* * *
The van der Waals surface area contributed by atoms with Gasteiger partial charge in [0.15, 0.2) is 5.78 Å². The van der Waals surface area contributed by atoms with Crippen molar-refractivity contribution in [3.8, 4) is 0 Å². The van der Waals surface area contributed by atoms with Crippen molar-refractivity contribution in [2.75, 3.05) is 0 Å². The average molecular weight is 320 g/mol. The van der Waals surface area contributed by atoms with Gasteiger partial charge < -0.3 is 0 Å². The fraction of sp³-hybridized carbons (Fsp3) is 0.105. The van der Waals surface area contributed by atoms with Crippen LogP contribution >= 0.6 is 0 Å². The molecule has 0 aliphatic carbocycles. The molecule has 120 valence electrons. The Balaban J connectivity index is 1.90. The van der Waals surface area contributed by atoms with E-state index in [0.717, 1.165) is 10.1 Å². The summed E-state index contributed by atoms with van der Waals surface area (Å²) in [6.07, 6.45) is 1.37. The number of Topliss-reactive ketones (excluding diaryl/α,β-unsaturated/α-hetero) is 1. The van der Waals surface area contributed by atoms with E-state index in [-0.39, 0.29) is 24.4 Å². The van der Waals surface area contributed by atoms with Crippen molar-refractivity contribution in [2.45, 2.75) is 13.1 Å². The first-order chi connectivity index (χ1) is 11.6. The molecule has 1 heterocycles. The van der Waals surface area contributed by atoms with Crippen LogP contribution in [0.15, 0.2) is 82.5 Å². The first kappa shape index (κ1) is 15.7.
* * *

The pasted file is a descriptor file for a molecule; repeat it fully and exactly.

The van der Waals surface area contributed by atoms with Gasteiger partial charge in [0.15, 0.2) is 5.78 Å². The van der Waals surface area contributed by atoms with Crippen molar-refractivity contribution in [3.8, 4) is 0 Å². The van der Waals surface area contributed by atoms with Crippen molar-refractivity contribution in [2.75, 3.05) is 0 Å². The average molecular weight is 320 g/mol. The van der Waals surface area contributed by atoms with Gasteiger partial charge < -0.3 is 0 Å². The fraction of sp³-hybridized carbons (Fsp3) is 0.105. The van der Waals surface area contributed by atoms with Crippen LogP contribution >= 0.6 is 0 Å². The molecule has 0 aliphatic carbocycles. The molecule has 120 valence electrons. The Balaban J connectivity index is 1.90. The van der Waals surface area contributed by atoms with E-state index in [0.717, 1.165) is 10.1 Å². The summed E-state index contributed by atoms with van der Waals surface area (Å²) in [6.07, 6.45) is 1.37. The number of Topliss-reactive ketones (excluding diaryl/α,β-unsaturated/α-hetero) is 1. The van der Waals surface area contributed by atoms with E-state index in [-0.39, 0.29) is 24.4 Å². The van der Waals surface area contributed by atoms with Crippen molar-refractivity contribution in [2.45, 2.75) is 13.1 Å². The first-order chi connectivity index (χ1) is 11.6. The molecule has 1 heterocycles. The van der Waals surface area contributed by atoms with Crippen LogP contribution in [0.15, 0.2) is 82.5 Å². The first kappa shape index (κ1) is 15.7.